Advocacy and Accuracy - John C. Wunsch, P.C.
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Advocacy and Accuracy

“‘Tis a forgotten maxim that ‘accuracy is essential to beauty,’” wrote Emerson in his Journals.  Being accurate is not something that’s typically recognized or celebrated, but over time it comes to have great value, separating those most capable. What’s a good working definition of accuracy? Webster defines accuracy as “the quality or state of being correct or precise.” Accuracy is best defined as a form of incisiveness, skillfulness. In law, in particular, because we take sides, it’s too easy to sacrifice accuracy in our quest for achieving a particular result.

Accuracy in questioning––where to begin. Before you draft your questions, you should say to yourself: “Accuracy refers to the agreement of a particular value with the true value.” That’s actually the definition of accuracy which scientists use. Questioning a radiologist in a failure to diagnose breast cancer case. Compare “Dr. what findings do you see on this film?” vs. “Dr. do you agree that this particular mass on this film is spiculated? Do you agree that spiculated densities are indicative of malignancy? Did you ever recommend to the primary care physician this particular mass to be biopsied?” Etc.

Accuracy in pleading––there’s a difference between alleging “driving too fast for conditions” and “failing to keep a proper lookout for traffic.” One implicates manner and method of operation; the other, degree of awareness. Your allegations have to match your proof, not generally, but specifically. If they do, your case appears tightly-bound, seamless; if they do not, there’s imprecision, lack of solidity. This actually is a neglected area––the simple, easily overlooked task of aligning with precision pleadings to proof.

Accuracy in case citation––it’s common to select isolated language from a case neglecting all else, but Judges know instantly the difference between the holding of a case versus a single sentence utilized to reach that holding. There’s a heft and texture to a successful argument, built on multiple reinforced strands, each correctly identified. Accurate citation to authority instills confidence, lending legitimacy to your argument. You’re not cutting corners; you’re playing it straight. A purposeful focus on getting it precisely right, not approximately right––in the long run, such a practice prevails.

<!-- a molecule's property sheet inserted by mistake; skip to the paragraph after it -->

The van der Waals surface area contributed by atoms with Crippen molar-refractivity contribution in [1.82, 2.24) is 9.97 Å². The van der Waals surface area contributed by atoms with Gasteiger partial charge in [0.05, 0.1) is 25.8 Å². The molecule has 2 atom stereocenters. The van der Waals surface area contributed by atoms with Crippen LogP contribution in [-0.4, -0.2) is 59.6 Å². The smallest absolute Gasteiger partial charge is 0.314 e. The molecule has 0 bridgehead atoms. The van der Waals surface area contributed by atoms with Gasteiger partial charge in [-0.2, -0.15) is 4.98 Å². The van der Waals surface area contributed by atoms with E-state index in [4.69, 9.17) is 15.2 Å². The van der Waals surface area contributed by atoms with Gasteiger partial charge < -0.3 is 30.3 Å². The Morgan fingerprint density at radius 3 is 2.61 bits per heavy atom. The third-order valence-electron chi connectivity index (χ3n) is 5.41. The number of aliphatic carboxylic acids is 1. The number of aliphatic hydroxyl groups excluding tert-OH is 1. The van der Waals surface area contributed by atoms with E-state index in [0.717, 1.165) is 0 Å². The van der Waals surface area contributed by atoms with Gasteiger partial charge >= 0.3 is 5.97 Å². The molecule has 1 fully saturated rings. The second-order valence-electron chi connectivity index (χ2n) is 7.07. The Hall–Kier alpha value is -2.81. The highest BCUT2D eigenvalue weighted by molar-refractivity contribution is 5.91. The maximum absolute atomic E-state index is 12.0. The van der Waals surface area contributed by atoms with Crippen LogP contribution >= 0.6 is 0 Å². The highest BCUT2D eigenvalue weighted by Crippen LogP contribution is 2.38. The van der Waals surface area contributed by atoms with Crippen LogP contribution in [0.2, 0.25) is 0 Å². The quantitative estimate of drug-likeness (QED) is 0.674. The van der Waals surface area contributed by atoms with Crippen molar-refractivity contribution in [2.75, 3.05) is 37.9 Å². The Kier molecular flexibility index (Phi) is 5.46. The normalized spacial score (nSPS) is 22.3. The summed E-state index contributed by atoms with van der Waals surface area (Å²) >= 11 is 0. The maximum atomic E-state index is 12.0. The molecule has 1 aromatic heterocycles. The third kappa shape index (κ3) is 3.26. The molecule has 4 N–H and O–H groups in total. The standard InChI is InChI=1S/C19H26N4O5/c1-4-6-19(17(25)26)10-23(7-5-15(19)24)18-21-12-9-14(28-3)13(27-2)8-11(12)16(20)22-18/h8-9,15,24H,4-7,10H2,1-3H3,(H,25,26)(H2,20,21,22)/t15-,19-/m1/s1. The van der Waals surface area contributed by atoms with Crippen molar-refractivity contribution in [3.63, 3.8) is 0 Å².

Accuracy in argument––exaggeration, imprecision, inaccuracy in the service of arguing a particular side.  Surely we must exaggerate––how else can we convince others of the gravity of our position? Paradoxically, exaggeration works against rather than in favor of persuasion. Reliable positions are finely-wrought, nuanced––particularized, not generalized. Exaggeration reflects a lack of seriousness, maturity, harking back to childhood’s phantasmagoria of hyperbole and amplification. We pay respect to others by being scrupulously accurate––essentially we’re saying, “We can trust you with the truth. You’re capable of understanding the intricacy of this…”

Some mistakenly believe measurement alone is enough, but often not. In business, there’s a phenomenon known as “surrogation”–– “Surrogation is a psychological phenomenon in which the measure(s) of a construct of interest evolve to replace the construct itself. Research on performance measurement in management accounting has identified surrogation as “the tendency for managers to lose sight of the strategic construct(s) the [performance] measures are intended to represent, and subsequently act as though the measures are the constructs of interest” (emphasis in original). An everyday example of surrogation is a manager tasked with increasing customer satisfaction who begins to believe that the customer satisfaction survey score actually is customer satisfaction.”[1]

“Accuracy is, in every case, advantageous to beauty, and just reasoning to delicate sentiment. In vain would we exalt the one by depreciating the other.” ––David Hume. Chemists, physicists, mathematicians––for them, accuracy becomes a habit that’s instinctual, reflexive.  Reliable formulas balance; correct equations equalize. The same, to the extent possible, should occur in a lawsuit. Advocacy and accuracy work in congruence, not at cross purposes. Before you exaggerate, simply pause and examine carefully––you’ll find all you need is already there.

[1] Surrogation/Wikipedia/